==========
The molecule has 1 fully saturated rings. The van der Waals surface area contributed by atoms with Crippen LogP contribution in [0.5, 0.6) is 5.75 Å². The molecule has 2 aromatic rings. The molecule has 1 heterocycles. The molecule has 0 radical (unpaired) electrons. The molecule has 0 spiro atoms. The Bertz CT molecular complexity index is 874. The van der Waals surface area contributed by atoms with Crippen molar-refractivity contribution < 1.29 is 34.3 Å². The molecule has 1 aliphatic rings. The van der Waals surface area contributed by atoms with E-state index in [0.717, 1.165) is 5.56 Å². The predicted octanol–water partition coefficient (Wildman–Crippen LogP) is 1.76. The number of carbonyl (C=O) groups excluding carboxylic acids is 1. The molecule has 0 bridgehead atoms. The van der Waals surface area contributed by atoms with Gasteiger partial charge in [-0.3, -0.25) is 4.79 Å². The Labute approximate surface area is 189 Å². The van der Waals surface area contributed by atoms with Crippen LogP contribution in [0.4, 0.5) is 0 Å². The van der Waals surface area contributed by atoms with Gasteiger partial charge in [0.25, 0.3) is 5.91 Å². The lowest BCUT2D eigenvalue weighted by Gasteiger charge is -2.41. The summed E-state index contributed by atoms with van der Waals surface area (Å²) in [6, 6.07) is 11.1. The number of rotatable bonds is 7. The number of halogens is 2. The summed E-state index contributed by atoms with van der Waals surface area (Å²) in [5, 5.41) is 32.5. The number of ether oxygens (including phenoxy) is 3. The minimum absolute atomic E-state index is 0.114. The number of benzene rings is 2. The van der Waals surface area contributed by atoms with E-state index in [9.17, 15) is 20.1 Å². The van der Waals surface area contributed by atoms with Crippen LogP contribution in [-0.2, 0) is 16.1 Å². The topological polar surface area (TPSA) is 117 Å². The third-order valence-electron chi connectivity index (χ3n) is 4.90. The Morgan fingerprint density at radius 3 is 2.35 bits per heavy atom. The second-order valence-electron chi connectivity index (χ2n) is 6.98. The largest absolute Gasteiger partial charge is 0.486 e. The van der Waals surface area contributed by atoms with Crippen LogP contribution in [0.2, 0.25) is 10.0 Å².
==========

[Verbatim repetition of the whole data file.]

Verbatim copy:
The molecule has 1 fully saturated rings. The van der Waals surface area contributed by atoms with Crippen LogP contribution in [0.5, 0.6) is 5.75 Å². The molecule has 2 aromatic rings. The molecule has 1 heterocycles. The molecule has 0 radical (unpaired) electrons. The molecule has 0 spiro atoms. The Bertz CT molecular complexity index is 874. The van der Waals surface area contributed by atoms with Crippen molar-refractivity contribution < 1.29 is 34.3 Å². The molecule has 1 aliphatic rings. The van der Waals surface area contributed by atoms with E-state index in [0.717, 1.165) is 5.56 Å². The predicted octanol–water partition coefficient (Wildman–Crippen LogP) is 1.76. The number of carbonyl (C=O) groups excluding carboxylic acids is 1. The molecule has 0 bridgehead atoms. The van der Waals surface area contributed by atoms with Gasteiger partial charge in [-0.3, -0.25) is 4.79 Å². The Labute approximate surface area is 189 Å². The van der Waals surface area contributed by atoms with Crippen LogP contribution in [0.4, 0.5) is 0 Å². The van der Waals surface area contributed by atoms with Gasteiger partial charge in [0.25, 0.3) is 5.91 Å². The lowest BCUT2D eigenvalue weighted by Gasteiger charge is -2.41. The summed E-state index contributed by atoms with van der Waals surface area (Å²) in [6, 6.07) is 11.1. The number of rotatable bonds is 7. The number of halogens is 2. The summed E-state index contributed by atoms with van der Waals surface area (Å²) in [5, 5.41) is 32.5. The number of ether oxygens (including phenoxy) is 3. The minimum absolute atomic E-state index is 0.114. The number of benzene rings is 2. The van der Waals surface area contributed by atoms with E-state index in [9.17, 15) is 20.1 Å². The van der Waals surface area contributed by atoms with Crippen LogP contribution in [-0.2, 0) is 16.1 Å². The topological polar surface area (TPSA) is 117 Å². The third-order valence-electron chi connectivity index (χ3n) is 4.90. The Morgan fingerprint density at radius 3 is 2.35 bits per heavy atom. The second-order valence-electron chi connectivity index (χ2n) is 6.98. The largest absolute Gasteiger partial charge is 0.486 e. The van der Waals surface area contributed by atoms with Crippen LogP contribution in [0.2, 0.25) is 10.0 Å².